I know it may seem a bit tired to go over this again (and it’s largely irrelevant these days), but I do think it’s interesting and, well, it’s my blog.
The common argument given from advocates from the NWT is that an anarthrous noun can be indefinite while an articulate noun is definite. Therefore, θεος is “a god” while an articular θεος is “the God” or a capital G “God”. This is why the now infamous John 1:1c is rendered by the NWT as “and the Word was a god.”
But how consistent are the translators on this point?
θεος occurs 12 times in John 1.
|Jn 1:1||Ἐν ἀρχῇ ἦν ὁ λόγος, καὶ ὁ λόγος ἦν πρὸς τὸν θεόν, καὶ θεὸς ἦν ὁ λόγος.||In the beginning was the Word, and the Word was with God, and the Word was a god.|
|Jn 1:2||οὗτος ἦν ἐν ἀρχῇ πρὸς τὸν θεόν.||This one was in the beginning with God.|
|Jn 1:6||Ἐγένετο ἄνθρωπος, ἀπεσταλμένος παρὰ θεοῦ, ὄνομα αὐτῷ Ἰωάννης·||There came a man who was sent as a representative of God; his name was John.|
|Jn. 1:12||ὅσοι δὲ ἔλαβον αὐτόν, ἔδωκεν αὐτοῖς ἐξουσίαν τέκνα θεοῦ γενέσθαι, τοῖς πιστεύουσιν εἰς τὸ ὄνομα αὐτοῦ,||However, to all who did receive him, he gave authority to become God’s children, because they were exercising faith in his name.|
|Jn 1:13||οἳ οὐκ ἐξ αἱμάτων οὐδὲ ἐκ θελήματος σαρκὸς οὐδὲ ἐκ θελήματος ἀνδρὸς ἀλλ᾽ ἐκ θεοῦ ἐγεννήθησαν.||And they were born, not from blood or from a fleshly will or from man’s will, but from God.|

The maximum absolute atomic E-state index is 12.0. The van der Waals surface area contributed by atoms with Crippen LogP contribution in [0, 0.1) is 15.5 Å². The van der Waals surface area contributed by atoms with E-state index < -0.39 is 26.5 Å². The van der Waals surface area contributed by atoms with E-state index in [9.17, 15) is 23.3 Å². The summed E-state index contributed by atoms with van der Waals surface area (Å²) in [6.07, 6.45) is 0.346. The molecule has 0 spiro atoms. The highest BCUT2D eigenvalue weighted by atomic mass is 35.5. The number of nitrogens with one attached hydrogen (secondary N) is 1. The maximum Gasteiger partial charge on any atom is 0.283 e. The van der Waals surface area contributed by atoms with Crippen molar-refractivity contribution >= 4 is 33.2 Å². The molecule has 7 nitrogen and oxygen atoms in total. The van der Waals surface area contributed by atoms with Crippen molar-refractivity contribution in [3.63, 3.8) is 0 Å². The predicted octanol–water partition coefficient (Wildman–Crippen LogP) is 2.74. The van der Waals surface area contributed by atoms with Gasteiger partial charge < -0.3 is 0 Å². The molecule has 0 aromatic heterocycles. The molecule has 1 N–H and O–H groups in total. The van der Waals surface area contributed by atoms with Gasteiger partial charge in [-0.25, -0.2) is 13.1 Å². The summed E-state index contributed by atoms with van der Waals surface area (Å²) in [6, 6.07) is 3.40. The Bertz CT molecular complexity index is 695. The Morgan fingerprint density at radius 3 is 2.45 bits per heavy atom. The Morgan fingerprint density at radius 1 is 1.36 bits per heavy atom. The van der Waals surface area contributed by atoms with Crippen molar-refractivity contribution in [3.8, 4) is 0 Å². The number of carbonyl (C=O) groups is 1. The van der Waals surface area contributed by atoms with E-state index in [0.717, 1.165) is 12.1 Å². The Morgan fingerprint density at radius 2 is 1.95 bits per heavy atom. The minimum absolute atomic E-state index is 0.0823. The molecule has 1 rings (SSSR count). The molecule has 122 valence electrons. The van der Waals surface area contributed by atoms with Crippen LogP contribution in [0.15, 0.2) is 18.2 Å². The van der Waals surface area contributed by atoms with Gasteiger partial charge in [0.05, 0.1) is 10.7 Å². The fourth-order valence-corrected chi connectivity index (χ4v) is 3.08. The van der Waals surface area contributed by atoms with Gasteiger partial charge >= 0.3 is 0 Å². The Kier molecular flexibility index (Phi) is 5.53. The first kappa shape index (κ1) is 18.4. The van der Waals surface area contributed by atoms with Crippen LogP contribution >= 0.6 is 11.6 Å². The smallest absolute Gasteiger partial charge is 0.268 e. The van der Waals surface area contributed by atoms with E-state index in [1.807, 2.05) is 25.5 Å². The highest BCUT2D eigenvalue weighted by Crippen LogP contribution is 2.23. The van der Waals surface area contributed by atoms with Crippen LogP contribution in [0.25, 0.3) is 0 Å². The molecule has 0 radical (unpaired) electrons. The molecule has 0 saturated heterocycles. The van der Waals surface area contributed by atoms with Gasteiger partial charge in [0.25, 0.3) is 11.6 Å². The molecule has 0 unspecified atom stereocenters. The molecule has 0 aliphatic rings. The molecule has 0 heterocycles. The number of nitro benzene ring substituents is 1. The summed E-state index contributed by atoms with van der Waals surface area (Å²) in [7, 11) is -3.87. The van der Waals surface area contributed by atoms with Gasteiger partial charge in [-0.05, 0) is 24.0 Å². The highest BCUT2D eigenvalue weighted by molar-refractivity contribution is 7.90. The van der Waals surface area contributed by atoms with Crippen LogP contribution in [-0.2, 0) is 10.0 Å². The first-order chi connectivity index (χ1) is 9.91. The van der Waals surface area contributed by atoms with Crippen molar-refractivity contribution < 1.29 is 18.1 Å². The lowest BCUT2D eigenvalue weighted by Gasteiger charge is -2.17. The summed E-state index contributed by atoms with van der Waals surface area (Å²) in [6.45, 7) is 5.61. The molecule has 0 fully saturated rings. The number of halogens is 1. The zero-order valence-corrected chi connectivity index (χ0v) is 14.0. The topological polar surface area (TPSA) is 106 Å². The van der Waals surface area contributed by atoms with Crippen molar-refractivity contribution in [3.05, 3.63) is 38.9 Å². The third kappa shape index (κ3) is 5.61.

|Jn 1:18||Θεὸν οὐδεὶς ἑώρακεν πώποτε· μονογενὴς θεὸς ὁ ὢν εἰς τὸν κόλπον τοῦ πατρὸς ἐκεῖνος ἐξηγήσατο.||No man has seen God at any time; the only-begotten god who is at the Father’s side is the one who has explained Him.|
|Jn. 1:29||Τῇ ἐπαύριον βλέπει τὸν Ἰησοῦν ἐρχόμενον πρὸς αὐτὸν καὶ λέγει· ἴδε ὁ ἀμνὸς τοῦ θεοῦ ὁ αἴρων τὴν ἁμαρτίαν τοῦ κόσμου.||The next day he saw Jesus coming toward him, and he said: “See, the Lamb of God who takes away the sin of the world!|
|Jn. 1:34||κἀγὼ ἑώρακα καὶ μεμαρτύρηκα ὅτι οὗτός ἐστιν ὁ υἱὸς τοῦ θεοῦ.||And I have seen it, and I have given witness that this one is the Son of God.”|
|Jn. 1:36||καὶ ἐμβλέψας τῷ Ἰησοῦ περιπατοῦντι λέγει· ἴδε ὁ ἀμνὸς τοῦ θεοῦ.||and as he looked at Jesus walking, he said: “See, the Lamb of God!”|
|Jn 1:49||ἀπεκρίθη αὐτῷ Ναθαναήλ· ῥαββί, σὺ εἶ ὁ υἱὸς τοῦ θεοῦ, σὺ βασιλεὺς εἶ τοῦ Ἰσραήλ.||Nathanael responded: “Rabbi, you are the Son of God, you are King of Israel.”|
|Jn. 1:51||καὶ λέγει αὐτῷ· ἀμὴν ἀμὴν λέγω ὑμῖν, ὄψεσθε τὸν οὐρανὸν ἀνεῳγότα καὶ τοὺς ἀγγέλους τοῦ θεοῦ ἀναβαίνοντας καὶ καταβαίνοντας ἐπὶ τὸν υἱὸν τοῦ ἀνθρώπου.||He then said to him: “Most truly I say to you men, you will see heaven opened up and the angels of God ascending and descending to the Son of man.”|
So, by my count, that’s 7 uses of an articular θεος and 6 uses of an anarthrous θεος. The only problem being that I count 11 “God” and two “god”. That means 4 of the 6 instances of θεος without the article are translated as “God” (in 1:1, 6, 12 13, 18). So the translation choice smells an awful lot like a theological pre-commitment as opposed to an adherence to a grammatical rule.